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Salient: Victoria University Students' Paper. Vol. 26, No. 9. 1963.

Novels, Theatre Related To Films

Novels, Theatre Related To Films

Last month the Adult Education Council organised a Winter Film School, with J. C. Reid of Auckland University as Senior Tutor and Owen Leeming as Tutor. Salient asked Leeming how the school was run. He gave a brief, informal lecture on contemporary theatre as an example.

Owen Leeming had strong competition from John Reid, who apparently almost becomes part of the lecture desk and produces noteworthy epigrams, like sparks from a flint. Reid's subject was "The Novel In Relation To The English Contemporary Film." Leeming lectured on "The Contemporary English Theatre In Relation To The Film."

The contemporary English theatre, as such, says Leeming, is a situation dating from the first performance of "Look Back In Anger" in 1956. It brought about the renovation of the theatre by young writers and a new appreciation of contemporary writers. It was largely the success of Osborne's play that provided the finance for Woodfall films. This organisation was responsible for most of the better films produced by Britain over the last few years.

This new climate brought about the successful staging of Harold Pinter and an entirely new English phenomenon deriving from a combination of Samuel Becket and television realism. But the point is that the realism of the theatre revolution, as seen in Osborne, Wesker, Shelagh Delany, hasn't coped with the flowing, imaginative fantasy shown by Pinter. John Whiting and. N. F. Simpson.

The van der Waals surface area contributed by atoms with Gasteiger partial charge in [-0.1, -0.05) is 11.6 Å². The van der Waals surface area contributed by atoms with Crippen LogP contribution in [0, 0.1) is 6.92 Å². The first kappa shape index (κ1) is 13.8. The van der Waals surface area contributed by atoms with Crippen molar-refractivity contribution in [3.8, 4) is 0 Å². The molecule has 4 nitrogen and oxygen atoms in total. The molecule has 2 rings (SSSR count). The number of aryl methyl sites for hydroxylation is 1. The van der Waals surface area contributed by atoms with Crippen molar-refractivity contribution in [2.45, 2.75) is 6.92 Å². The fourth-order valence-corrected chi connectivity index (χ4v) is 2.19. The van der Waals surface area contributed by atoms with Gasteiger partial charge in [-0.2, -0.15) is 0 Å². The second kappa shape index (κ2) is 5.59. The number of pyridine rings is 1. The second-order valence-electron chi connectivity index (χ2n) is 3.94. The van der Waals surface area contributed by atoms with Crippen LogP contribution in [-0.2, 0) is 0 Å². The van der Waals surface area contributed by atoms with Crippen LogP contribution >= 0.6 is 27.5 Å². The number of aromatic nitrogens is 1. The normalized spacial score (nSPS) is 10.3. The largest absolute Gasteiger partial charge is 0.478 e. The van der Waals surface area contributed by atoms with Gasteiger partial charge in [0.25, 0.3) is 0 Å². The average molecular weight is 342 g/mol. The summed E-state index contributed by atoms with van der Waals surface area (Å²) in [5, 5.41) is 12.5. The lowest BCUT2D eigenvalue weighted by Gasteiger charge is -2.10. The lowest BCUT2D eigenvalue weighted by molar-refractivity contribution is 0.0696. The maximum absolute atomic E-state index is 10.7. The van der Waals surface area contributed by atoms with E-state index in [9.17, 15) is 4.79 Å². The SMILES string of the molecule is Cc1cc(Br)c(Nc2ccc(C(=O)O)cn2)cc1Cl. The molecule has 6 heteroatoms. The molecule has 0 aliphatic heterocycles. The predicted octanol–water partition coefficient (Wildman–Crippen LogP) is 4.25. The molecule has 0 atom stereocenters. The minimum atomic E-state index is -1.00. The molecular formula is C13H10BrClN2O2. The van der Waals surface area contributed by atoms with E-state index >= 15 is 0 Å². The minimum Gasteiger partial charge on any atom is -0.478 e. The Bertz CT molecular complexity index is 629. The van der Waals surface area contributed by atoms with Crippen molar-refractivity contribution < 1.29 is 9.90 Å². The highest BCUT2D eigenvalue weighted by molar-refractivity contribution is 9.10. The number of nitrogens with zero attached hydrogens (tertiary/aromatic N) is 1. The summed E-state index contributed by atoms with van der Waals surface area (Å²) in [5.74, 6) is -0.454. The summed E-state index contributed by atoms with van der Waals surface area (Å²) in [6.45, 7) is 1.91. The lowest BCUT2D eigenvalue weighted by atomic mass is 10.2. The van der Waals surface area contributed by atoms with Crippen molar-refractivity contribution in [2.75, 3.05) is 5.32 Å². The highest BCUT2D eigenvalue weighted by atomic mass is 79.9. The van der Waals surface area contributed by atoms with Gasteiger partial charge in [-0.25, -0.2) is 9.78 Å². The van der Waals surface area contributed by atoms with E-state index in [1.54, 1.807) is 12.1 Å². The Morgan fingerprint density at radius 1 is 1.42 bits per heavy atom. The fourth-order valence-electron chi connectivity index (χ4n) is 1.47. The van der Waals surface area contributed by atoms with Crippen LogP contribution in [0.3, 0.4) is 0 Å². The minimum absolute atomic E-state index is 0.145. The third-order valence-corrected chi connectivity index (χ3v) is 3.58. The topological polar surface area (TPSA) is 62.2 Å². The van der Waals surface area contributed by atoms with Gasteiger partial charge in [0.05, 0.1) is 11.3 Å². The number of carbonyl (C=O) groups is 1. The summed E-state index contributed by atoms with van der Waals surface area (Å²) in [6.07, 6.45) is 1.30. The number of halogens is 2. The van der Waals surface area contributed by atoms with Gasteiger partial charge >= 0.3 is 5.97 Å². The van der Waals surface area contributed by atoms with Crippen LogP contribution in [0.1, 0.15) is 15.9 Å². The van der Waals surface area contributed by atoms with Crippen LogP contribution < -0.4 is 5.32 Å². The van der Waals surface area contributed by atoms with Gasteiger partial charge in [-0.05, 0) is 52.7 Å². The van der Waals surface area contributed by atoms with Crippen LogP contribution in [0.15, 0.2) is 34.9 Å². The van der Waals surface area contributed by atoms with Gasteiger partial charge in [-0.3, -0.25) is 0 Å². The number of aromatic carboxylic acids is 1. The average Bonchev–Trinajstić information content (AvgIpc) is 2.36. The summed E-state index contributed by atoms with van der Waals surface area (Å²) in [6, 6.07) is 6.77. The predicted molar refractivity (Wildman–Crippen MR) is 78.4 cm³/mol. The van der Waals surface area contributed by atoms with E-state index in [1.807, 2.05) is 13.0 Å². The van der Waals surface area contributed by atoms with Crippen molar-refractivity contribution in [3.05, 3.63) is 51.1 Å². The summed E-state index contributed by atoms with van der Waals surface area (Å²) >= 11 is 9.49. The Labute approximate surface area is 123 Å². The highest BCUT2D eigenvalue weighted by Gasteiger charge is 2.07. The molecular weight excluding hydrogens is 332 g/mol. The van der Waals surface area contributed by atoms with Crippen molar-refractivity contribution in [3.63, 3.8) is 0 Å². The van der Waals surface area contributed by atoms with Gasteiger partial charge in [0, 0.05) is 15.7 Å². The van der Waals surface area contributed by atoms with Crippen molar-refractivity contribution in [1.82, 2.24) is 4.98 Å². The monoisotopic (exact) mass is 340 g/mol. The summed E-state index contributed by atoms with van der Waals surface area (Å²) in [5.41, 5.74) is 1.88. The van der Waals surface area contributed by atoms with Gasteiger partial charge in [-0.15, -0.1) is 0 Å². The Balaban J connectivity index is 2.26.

Important advances have been made in England in the field of design and production. Instead of a genteel drawing-room, furnished with Sheraton antiques, you are liable to sec a great thrusting construction in steel and timber which will suit the purely theatrical nature of the experience it is going to enshrine. "To some extent," says Leeming. "I am drawing on this freedom in my staging of "Lysistrata."

To conclude, Leeming said that the British Theatre was the vanguard of the breakdown of Post-Victorianism in Britain. The publishing of "Lady Chatterley's Lover" was probably indirectly due to the staging of "Look Back In Anger." British television and the cinema have followed in a gradual synchronising of public and private morality and are paving the way towards a liberal and repression-free society—D.F.